Dramatic uptick in National Sexual Assault Hotline calls during Kavanaugh hearing

Takeaways from Kavanaugh-Blasey Ford hearing

The National Sexual Assault Telephone Hotline saw a 201 percent increase in calls Thursday, the same day Supreme Court nominee Judge Brett Kavanaugh and Christine Blasey Ford, who has accused him of sexual assault, each delivered emotional testimony on Capitol Hill.

Telling her story in person for the first time, Ford, a California psychology professor, told the nation and the Senate Judiciary Committee her long-held secret of the alleged assault in a locked room at a gathering of friends in Maryland when she was 15. The memory — and specifically, she said, Kavanaugh's laughter during the act — was "locked" in her brain. She said she was "100 percent" certain of her account. 

Hours later, Kavanaugh took the witness chair and angrily denied it, alternating a loud, defiant tone with near tears as he addressed the Senate Judiciary Committee. He, too, professed "100 percent" certainty.

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Christine Blasey Ford and Judge Brett Kavanaugh are sworn in during separate hearings on Capitol Hill in Washington, DC, September 27, 2018. Saul Loeb/AFP/Getty Images

A spokeswoman for RAINN — the Rape, Abuse & Incest National Network, which runs the National Sexual Assault Hotline — told CBS News the hotline often sees an uptick in calls when sexual assault is in the news. The hotline is confidential and connects callers to trained staff members for groups that support sexual assault victims in their area. The hotline saw a 57 percent increase in calls last weekend, compared to an average weekend, when a second accuser, Deborah Ramirez, detailed her sexual misconduct allegations against Kavanaugh in a New Yorker article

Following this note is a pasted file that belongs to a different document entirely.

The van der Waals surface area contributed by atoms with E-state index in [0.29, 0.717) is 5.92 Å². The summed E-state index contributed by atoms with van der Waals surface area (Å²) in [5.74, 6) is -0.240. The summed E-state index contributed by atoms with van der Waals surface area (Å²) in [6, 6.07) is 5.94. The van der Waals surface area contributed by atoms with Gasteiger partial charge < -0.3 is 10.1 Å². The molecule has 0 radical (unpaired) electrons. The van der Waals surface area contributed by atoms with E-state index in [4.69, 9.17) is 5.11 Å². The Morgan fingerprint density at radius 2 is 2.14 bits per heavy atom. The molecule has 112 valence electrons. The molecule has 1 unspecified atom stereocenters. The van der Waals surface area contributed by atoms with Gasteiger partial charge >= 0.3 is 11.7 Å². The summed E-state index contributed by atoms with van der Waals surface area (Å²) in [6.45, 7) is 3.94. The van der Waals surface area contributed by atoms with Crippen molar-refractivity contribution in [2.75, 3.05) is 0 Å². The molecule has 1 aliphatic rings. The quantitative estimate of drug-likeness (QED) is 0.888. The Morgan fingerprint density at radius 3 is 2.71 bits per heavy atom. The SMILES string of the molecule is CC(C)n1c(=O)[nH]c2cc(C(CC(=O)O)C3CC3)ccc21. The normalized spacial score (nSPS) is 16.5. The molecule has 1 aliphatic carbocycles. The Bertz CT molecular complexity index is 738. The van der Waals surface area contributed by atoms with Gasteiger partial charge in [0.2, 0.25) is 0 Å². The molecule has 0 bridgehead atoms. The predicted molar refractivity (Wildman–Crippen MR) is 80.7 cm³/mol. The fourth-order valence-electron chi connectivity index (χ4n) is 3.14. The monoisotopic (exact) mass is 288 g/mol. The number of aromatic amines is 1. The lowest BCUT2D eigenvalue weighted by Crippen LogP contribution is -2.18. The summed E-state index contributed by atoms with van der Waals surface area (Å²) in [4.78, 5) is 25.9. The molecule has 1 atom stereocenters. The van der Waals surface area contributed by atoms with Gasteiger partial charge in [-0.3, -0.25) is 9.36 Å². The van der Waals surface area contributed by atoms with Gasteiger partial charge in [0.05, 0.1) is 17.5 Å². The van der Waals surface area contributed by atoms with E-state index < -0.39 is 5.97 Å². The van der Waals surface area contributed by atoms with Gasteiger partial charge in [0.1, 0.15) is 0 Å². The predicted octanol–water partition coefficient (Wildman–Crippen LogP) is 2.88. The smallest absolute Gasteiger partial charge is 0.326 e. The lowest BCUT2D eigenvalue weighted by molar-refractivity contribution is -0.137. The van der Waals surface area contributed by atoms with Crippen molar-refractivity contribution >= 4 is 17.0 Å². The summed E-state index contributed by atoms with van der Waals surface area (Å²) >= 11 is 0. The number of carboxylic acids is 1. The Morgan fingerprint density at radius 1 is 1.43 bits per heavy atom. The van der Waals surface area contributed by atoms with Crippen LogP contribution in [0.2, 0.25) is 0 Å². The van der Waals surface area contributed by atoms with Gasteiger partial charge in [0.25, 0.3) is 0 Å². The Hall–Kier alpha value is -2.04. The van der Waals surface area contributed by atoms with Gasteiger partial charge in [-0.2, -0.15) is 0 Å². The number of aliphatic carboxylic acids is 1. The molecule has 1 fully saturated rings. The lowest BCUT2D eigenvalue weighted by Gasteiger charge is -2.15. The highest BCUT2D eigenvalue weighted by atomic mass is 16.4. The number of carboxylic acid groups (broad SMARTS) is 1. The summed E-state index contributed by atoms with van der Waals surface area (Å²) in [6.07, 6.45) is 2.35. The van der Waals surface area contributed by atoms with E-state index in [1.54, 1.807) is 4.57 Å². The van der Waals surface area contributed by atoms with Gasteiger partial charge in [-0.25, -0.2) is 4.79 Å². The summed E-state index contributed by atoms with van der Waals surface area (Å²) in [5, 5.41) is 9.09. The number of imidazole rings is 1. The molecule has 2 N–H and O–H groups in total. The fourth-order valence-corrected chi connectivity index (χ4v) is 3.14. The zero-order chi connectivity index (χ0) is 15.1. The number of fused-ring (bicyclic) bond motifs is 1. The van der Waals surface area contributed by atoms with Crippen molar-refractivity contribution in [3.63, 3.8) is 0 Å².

A third accuser, Julie Swetnick, came forward with her story Wednesday.

Kavanaugh has emphatically denied all the allegations.

Since Ford came forward in mid-September, RAINN says the hotline has seen a 45.6 percent uptick in calls compared to the same time period in 2017. Thursday and Friday, the group tweeted that their online chat was experiencing "unprecedented" wait times.

Some sexual assault survivors have also shared their stories on social media since Ford came forward with her story. Many responded with fury last week to President Donald Trump's remarks challenging Ford's veracity. The president said she would surely have reported the assault to police "immediately" if the attack was "as bad as she says."

On Twitter, the hashtag #WhyIDidn'tReport was trending, with survivors coming forward with their own reasons. About 7 out of 10 people who experience sexual assault never report it, according to Justice Department statistics.